A rainy October morning turned into the most beautiful afternoon, perfect for a picnic (Heritage style of course)!
Throughout the Bible, Abraham surfaces as one of the most important characters in the story line of redemption. When he first arrives on the scene, he is the son of a pagan idol worshiper (see Gen 11, cf Joshua 24:2). The text in Genesis 12 presents nothing special about Abram, that God would choose him above others. Why then does the rest of the biblical narrative speak so favorably about this man who clearly struggled with pride, doubt, and even cynicism?
As a parent I am quickly realizing that my greatest responsibility is helping her develop a platform on which she will build her entire worldview. I know that foundation needs to be biblical truths, but how does that unfold? God is the same today, yesterday, and forever, but when is she ready for the God that justly wiped out the world?
Everyone told us that becoming a parent ‘changes you’. I also remember hearing my parents say, “There are some things you won’t understand until you become a parent.” They were right. I’m still surprised by how much I’ve learned in 6 short months! I understand more clearly what unconditional love feels like.
One of the great truths taught throughout these Psalms is the steadfast love of God, this Hebrew concept of hesed. Hesed is a Hebrew word with a broad range of meaning, but it most often occurs in the context of the phrase “steadfast love.” It is often associated with God’s faithfulness to his covenants of promise, as it is in Exodus 34:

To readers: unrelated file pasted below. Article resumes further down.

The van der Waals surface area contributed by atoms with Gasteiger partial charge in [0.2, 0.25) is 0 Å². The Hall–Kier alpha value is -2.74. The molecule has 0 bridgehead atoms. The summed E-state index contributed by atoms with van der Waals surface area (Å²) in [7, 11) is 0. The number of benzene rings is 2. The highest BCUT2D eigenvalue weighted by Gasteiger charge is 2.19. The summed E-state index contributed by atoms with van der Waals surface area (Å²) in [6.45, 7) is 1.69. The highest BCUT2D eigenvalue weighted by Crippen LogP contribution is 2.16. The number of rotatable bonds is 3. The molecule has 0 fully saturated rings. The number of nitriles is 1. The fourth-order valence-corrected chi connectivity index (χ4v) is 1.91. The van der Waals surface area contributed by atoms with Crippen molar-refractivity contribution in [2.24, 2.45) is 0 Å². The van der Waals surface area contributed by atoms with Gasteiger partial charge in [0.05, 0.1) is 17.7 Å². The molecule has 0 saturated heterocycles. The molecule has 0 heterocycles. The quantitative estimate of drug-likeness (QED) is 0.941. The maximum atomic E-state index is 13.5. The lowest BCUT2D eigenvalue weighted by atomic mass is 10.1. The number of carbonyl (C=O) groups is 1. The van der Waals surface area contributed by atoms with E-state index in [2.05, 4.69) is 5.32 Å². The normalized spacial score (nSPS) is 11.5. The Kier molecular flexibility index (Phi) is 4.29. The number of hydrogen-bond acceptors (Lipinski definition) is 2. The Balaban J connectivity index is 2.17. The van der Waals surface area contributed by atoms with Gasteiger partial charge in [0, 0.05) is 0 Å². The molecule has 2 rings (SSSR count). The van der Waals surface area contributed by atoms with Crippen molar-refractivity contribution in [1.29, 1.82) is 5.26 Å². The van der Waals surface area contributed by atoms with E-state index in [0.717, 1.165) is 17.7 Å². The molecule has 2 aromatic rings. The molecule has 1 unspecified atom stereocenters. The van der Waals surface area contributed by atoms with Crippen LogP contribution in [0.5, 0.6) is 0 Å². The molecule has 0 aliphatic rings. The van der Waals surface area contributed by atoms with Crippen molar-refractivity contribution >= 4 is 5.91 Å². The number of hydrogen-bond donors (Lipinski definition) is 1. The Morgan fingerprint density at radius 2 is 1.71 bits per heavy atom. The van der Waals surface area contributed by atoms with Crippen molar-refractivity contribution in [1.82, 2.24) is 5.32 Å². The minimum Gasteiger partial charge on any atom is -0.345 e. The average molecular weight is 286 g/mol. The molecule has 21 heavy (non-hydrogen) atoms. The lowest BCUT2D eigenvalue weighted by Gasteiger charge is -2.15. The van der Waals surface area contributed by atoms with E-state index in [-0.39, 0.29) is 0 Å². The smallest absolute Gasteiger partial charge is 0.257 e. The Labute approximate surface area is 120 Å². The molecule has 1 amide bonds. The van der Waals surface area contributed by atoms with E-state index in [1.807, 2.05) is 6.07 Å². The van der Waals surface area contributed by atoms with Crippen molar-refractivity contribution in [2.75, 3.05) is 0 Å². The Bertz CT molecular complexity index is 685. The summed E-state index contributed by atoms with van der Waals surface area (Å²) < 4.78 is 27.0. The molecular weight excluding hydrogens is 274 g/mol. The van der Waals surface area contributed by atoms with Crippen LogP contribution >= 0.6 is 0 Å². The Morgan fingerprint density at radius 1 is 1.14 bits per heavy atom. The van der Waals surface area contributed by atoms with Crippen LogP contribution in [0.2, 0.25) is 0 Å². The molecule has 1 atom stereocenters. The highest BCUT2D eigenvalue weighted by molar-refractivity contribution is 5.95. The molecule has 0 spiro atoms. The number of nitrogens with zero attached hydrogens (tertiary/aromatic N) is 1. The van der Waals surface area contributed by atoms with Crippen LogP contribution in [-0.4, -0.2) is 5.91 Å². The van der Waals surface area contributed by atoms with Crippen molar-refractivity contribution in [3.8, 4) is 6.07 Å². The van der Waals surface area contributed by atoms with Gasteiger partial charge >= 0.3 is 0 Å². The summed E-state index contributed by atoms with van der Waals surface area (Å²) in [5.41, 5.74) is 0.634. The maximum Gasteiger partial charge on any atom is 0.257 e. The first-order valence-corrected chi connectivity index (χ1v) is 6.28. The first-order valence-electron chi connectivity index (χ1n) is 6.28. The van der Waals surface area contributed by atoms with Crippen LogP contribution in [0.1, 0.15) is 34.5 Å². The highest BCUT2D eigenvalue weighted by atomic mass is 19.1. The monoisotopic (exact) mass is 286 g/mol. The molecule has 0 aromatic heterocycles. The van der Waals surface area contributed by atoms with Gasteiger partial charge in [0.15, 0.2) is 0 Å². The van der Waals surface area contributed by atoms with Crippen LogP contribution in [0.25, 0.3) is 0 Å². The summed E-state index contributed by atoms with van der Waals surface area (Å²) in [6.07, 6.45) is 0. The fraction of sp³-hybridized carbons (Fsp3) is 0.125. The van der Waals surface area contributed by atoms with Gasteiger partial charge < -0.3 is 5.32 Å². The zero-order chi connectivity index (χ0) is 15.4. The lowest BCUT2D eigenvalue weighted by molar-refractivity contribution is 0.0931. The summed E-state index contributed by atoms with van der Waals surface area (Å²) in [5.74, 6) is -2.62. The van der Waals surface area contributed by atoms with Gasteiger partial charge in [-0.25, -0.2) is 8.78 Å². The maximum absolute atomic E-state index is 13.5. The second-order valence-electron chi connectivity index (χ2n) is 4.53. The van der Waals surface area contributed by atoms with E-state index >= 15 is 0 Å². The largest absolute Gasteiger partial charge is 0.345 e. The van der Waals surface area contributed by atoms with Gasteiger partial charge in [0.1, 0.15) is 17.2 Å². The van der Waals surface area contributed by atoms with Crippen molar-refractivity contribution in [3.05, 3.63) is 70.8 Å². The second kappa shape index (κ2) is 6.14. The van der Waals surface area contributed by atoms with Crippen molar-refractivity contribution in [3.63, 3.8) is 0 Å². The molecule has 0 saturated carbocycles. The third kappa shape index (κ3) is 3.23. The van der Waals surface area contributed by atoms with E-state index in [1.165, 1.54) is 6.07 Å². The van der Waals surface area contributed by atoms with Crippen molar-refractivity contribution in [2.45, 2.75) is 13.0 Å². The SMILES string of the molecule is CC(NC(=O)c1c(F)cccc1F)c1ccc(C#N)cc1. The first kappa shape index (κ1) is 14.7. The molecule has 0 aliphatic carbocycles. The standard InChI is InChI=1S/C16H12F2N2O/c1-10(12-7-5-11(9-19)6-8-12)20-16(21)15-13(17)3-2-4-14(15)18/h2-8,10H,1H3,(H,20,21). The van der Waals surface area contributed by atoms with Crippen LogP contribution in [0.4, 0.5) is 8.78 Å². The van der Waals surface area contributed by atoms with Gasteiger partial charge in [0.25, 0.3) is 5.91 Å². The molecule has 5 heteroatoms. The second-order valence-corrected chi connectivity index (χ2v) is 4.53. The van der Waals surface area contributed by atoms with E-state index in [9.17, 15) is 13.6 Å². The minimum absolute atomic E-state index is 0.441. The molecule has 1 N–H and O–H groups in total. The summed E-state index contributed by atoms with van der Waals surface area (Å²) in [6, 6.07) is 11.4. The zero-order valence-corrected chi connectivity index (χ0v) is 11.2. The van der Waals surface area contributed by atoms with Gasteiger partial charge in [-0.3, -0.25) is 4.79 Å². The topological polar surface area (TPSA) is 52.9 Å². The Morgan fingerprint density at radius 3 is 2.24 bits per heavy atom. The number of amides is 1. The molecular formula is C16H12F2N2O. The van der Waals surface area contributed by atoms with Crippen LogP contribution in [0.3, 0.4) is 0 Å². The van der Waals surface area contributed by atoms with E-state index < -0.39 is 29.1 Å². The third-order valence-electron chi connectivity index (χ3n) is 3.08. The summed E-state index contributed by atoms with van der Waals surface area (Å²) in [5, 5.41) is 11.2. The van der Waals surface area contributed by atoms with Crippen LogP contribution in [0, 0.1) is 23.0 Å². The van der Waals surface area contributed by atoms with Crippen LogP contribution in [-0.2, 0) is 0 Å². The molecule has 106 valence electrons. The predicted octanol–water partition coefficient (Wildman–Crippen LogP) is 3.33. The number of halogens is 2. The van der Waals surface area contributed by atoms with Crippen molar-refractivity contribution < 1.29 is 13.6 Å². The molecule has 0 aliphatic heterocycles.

This week, we are singing two songs about the blood. Have you ever thought of this as odd? For thousands of years, Christians have heralded songs using grotesque metaphors, such as “There is a fountain filled with blood, drawn from Immanuel’s veins.” The reason for this harkens all the way back to the Old Testament beginnings of the nations of Israel. When God confirmed his covenant with Israel at Sinai, this is what the Bible records...
Paul’s somber warning to the Corinthian church stands as authoritative for the Church today, charging each and every believer in Christ to approach the Lord’s Table in humble self-examination. The weight of such a charge should be felt each time the believer approaches the ordinance, and yet life’s concerns and busyness often prohibit well-meaning disciples from properly preparing for this sacred rite. Moreover, there is confusion about the nature and content of this self-examination that Paul is commending.
Throughout Church history, practices in evangelism, worship music, missions, discipleship, youth outreach, and so much more have morphed and adapted to certain cultural norms. Many—if not most—of these changes have more to do with form than function. For example, the Church’s mission is always to make disciples—that’s function. Yet over the years, discipleship has taken place in different contexts according to certain cultural norms. Currently, Sunday school programs are seeing a decline, whereas small-group, in-home discipleship is on the rise.